Becoming a Doctor: A Journey of Initiation in Medical School

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Penguin Books, 1988 - Biography & Autobiography - 390 pages
10 Reviews
'Becoming a Doctor' is Konner's account of the third year of medical school, when students first apply the results of their endless book-learning and test-taking to actual patients in life-and-death situations. While taking the reader on his 'rounds,' Konner portrays that hectic, life-changing year. He points out the problems of a system that often teaches medical students to distance themselves from their patients, to focus on technology rather than humanity. As an anthropologist, Konner gives us new insights into the habits, rituals, and customs that shape the strengths and weaknesses of the medical profession today.

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Review: Becoming a Doctor: A Journey of Initiation in Medical School

User Review  - Coralie - Goodreads

This book had its good points and its bad points. I agree with other reviewers who thought that Konner was pompous and had a high opinion of himself. I did think that his descriptions of his medical ... Read full review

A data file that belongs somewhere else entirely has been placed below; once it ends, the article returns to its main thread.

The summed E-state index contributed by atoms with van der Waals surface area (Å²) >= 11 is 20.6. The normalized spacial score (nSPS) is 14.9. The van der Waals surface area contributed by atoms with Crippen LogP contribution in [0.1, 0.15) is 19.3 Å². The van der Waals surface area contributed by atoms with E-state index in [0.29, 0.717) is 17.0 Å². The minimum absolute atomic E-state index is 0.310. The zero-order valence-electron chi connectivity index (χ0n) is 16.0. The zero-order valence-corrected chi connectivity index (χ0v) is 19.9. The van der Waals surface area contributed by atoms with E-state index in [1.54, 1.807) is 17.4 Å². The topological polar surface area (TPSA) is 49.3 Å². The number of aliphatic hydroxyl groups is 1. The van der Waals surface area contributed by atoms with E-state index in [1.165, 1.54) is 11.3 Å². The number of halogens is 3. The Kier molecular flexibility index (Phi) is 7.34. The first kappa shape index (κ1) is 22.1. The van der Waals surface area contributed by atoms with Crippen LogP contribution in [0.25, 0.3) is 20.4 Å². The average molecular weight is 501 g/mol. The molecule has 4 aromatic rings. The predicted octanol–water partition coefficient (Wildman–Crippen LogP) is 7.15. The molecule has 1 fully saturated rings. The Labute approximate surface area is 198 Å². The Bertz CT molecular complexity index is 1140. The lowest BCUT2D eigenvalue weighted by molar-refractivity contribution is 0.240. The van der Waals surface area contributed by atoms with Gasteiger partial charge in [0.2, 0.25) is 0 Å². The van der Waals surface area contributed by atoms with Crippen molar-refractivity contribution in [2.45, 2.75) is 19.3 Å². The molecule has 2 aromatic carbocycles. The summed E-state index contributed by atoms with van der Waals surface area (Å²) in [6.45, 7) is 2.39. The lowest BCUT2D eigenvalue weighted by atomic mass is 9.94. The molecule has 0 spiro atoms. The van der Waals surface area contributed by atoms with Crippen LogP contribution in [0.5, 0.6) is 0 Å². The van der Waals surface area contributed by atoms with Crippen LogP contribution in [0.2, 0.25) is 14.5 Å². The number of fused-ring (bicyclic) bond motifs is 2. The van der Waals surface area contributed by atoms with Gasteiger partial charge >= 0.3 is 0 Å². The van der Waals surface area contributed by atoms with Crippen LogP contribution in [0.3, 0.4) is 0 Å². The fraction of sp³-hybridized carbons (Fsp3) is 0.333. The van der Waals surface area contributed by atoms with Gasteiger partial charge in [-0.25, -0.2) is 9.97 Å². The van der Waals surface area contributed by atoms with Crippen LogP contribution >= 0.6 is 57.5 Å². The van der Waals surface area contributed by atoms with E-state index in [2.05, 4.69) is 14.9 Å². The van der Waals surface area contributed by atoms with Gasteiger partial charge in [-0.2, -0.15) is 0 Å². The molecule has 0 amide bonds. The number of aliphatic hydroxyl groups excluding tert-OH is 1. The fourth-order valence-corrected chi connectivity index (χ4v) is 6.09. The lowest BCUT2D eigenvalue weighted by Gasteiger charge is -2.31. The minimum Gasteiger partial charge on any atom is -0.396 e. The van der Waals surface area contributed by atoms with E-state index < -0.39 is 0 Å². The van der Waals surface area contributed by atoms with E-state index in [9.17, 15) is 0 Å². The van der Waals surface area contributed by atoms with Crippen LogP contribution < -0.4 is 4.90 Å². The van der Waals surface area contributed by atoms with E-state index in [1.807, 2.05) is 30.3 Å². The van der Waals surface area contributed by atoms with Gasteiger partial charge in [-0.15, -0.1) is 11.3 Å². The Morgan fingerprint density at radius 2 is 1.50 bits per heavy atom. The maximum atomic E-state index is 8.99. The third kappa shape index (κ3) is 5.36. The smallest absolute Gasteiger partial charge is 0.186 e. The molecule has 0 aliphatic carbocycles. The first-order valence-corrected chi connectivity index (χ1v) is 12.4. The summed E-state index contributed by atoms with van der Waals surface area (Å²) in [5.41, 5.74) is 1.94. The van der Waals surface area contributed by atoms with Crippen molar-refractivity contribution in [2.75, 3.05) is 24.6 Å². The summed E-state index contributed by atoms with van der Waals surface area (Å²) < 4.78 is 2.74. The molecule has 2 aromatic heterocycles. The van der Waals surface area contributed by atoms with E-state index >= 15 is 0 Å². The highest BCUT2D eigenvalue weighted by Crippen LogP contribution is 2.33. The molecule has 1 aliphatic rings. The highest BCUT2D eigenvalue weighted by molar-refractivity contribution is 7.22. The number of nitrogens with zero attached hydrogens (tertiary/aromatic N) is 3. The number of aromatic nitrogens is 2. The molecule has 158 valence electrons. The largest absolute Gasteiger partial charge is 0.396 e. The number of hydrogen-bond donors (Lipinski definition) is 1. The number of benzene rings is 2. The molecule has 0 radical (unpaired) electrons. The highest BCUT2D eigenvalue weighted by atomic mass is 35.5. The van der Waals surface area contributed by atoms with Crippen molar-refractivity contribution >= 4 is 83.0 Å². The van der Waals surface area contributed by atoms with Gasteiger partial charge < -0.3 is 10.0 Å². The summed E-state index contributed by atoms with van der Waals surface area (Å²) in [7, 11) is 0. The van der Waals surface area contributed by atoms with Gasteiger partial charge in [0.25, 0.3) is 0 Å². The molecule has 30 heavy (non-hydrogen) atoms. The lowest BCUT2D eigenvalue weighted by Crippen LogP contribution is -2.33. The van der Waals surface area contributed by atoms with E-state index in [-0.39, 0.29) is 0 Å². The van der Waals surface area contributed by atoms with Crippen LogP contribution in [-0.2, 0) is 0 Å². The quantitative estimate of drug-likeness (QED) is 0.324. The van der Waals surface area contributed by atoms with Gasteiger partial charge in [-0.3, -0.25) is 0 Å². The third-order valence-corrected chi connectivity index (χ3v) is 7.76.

Review: Becoming a Doctor: A Journey of Initiation in Medical School

User Review  - Kathleen - Goodreads

A detailed account of medical school clerkships 30+ years ago, but mostly an ego trip for the author. No one is smarter or cares more for the patients, and by goodness, all the women patients are so ... Read full review

Contents

III
1
IV
23
V
41
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About the author (1988)

Melvin Konner, Ph.D., M.D., the author of nine books, is a Samuel Candler Dobbs Professor of Anthropology at Emory University in Atlanta, where he teaches in the anthropology, human biology, and Jewish studies programs. He has written for The New York Times, The New York Times Magazine, Newsweek, the Los Angeles Times, Science, and the New England Journal of Medicine.

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